Sign up for our daily newsletter

Latest news, reviews, analysis and opinion, plus unmissable deals for bunkered subscriptions, events, and our commercial partners.

The Golf House Club, Elie, has a lot to live up to. Not only is it a short drive from St Andrews but it’s also just along the road from James Braid’s birthplace.

It’s a good thing, then, that the golf course is one that the locals can be proud of. Dating back to the 1870s, the par-70 layout stands up well to the advancements in modern technology, despite featuring no holes over 470 yards.

Before all that, though, you’ll get a flavour of the history as you drive into the club. As is the case with the best venues, the entrance to Elie is understated and one most will probably miss on the first attempt.

When you do arrive, you’ll see that the starter’s hut is equipped with a periscope that belonged to HMS Excalibur until 1966, when it was retired to a less stressful life on dry land. 


In 2014, it was moved to its current position beside the first tee, where it allows you to ensure it’s safe to get your round underway. It’s a round that’s rather unusual, in that it features 16 par-4s and just two par-3s. That might sound like a course that lacks variety but don’t be fooled.

To the first-time visitor, the first tee shot might look quite intimidating but it really shouldn’t be. Once you get to the top of the steep hill around 50 yards in front of the tee box, you’ll see there’s plenty of space to open your shoulders.

As mentioned, there are only two par-3s on the golf course at Elie, the first of which comes at the third. It’s the first time you play towards the water and if the wind is blowing from the east, it’s a bit of a brute. Playing over 210 yards from the back tees, with a green that has a pretty severe slope in the middle, it’s a great test.

From here, you’ll cross a small road and play two medium-length par-4s that precede the fantastic sixth. A real thinking golfer’s hole, if you’re a long hitter and have the wind at your back, you might want to try and drive your ball over the green and take out the six bunkers that guard the fairway. If that’s not an option, lay-up before trying to, somehow, stop your ball on a green that slopes towards the beach. If you can do that, you’re a better wedge player than me.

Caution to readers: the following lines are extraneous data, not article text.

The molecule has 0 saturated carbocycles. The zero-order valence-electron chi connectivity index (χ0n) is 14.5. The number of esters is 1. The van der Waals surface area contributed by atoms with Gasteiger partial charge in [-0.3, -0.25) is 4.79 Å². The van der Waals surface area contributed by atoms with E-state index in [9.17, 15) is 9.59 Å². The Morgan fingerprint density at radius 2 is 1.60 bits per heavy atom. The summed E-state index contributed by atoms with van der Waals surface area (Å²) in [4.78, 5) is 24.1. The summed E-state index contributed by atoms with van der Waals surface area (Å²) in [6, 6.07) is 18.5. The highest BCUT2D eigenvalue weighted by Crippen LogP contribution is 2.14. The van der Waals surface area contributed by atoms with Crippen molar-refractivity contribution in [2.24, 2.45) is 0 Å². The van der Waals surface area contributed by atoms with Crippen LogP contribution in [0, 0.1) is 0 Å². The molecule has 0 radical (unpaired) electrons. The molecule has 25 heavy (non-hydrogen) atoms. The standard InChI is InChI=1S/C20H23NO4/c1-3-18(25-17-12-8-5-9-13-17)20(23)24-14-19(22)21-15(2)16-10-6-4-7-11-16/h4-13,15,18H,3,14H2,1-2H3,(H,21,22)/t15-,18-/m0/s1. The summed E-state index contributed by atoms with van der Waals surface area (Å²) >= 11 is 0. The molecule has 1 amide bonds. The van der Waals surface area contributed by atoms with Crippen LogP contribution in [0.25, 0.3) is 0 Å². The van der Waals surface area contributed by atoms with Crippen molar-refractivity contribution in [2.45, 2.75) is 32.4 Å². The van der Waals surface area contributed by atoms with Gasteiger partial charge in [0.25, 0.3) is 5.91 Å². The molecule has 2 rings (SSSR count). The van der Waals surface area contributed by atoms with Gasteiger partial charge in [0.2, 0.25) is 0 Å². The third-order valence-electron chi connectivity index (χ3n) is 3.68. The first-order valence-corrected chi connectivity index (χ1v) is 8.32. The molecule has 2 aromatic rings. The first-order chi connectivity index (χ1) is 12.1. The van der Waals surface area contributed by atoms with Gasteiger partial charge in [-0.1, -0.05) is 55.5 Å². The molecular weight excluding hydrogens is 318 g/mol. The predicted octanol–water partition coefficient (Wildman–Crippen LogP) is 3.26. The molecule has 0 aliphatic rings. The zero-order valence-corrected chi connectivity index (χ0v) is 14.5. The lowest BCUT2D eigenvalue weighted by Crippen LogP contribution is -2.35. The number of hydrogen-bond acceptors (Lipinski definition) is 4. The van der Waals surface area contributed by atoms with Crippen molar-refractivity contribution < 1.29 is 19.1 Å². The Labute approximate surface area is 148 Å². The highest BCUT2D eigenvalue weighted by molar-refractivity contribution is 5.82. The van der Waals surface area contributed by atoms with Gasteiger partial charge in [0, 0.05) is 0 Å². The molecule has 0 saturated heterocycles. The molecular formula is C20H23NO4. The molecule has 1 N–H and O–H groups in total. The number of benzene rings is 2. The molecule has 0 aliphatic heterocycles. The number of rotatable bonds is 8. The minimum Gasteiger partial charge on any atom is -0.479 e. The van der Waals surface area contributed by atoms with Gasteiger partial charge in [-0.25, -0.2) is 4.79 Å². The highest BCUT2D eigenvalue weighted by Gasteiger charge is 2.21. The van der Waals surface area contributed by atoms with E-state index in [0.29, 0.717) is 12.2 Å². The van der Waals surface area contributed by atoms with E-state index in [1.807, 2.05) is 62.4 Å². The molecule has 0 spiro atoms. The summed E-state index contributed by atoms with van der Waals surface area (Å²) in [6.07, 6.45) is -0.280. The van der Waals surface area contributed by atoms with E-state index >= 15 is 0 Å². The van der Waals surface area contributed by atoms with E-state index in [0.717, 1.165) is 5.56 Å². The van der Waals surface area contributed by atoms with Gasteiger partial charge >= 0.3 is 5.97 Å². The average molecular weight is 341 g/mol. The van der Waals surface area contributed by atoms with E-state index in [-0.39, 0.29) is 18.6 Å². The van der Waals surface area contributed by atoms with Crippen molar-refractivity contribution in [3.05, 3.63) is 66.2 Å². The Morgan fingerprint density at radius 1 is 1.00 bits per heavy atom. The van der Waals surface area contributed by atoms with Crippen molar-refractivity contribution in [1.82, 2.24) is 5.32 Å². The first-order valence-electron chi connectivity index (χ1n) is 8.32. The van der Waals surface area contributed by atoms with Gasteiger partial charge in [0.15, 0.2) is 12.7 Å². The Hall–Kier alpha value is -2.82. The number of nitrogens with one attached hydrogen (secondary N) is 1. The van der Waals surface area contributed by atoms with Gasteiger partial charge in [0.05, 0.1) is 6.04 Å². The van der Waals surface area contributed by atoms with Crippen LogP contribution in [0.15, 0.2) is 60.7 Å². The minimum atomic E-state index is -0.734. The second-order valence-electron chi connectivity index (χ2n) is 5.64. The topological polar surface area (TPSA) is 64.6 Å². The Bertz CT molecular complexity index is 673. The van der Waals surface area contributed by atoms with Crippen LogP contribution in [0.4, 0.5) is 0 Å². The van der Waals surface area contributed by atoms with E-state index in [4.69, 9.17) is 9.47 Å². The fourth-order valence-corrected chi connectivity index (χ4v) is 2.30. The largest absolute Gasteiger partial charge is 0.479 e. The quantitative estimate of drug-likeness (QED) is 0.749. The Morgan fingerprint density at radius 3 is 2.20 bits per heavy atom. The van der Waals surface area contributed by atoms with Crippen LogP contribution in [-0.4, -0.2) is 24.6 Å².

• COURSE REVIEW – Valderrama

The front nine finishes with three par-4s that all travel in different directions. The seventh is just a short one, and with the wind at your back is in reach of even the short hitters. The eighth is stroke index one, but really, the ninth is the hardest hole on the front nine. Nearly 450 yards, back into the prevailing wind and with a blind approach shot, it’s a tough end to a supremely enjoyable first half.

Elie Back Nine Golf Course Review

It’s at the start of the back nine that Elie comes to life. Some other traditional links courses turn for home at this point, but that’s not the case here. You head for the water. The tenth is a bit of a fiddly par-4 but if you can get your ball over the crest of the hill, you could be putting for eagle.

The 11th, 12th and 13th all run along the coast of the East Neuk and make up the best stretch on the course. The 11th is the second and final par-3 and it couldn’t be more different from the other. The third is long, with a wide green, while the 11th is short, with a long, slender green. They’re both super holes.

If you’ve been playing the members’ tees to this point, head to the medal tees for the tee shot on 12. It takes you into the dunes beside the beach and makes it the longest hole at Elie. You’ve got most of Fife to your right, but the more of that you use, the longer your approach shot will be. Anything left will be on the Earlsferry beach.

• COURSE REVIEW – Dumbarnie Links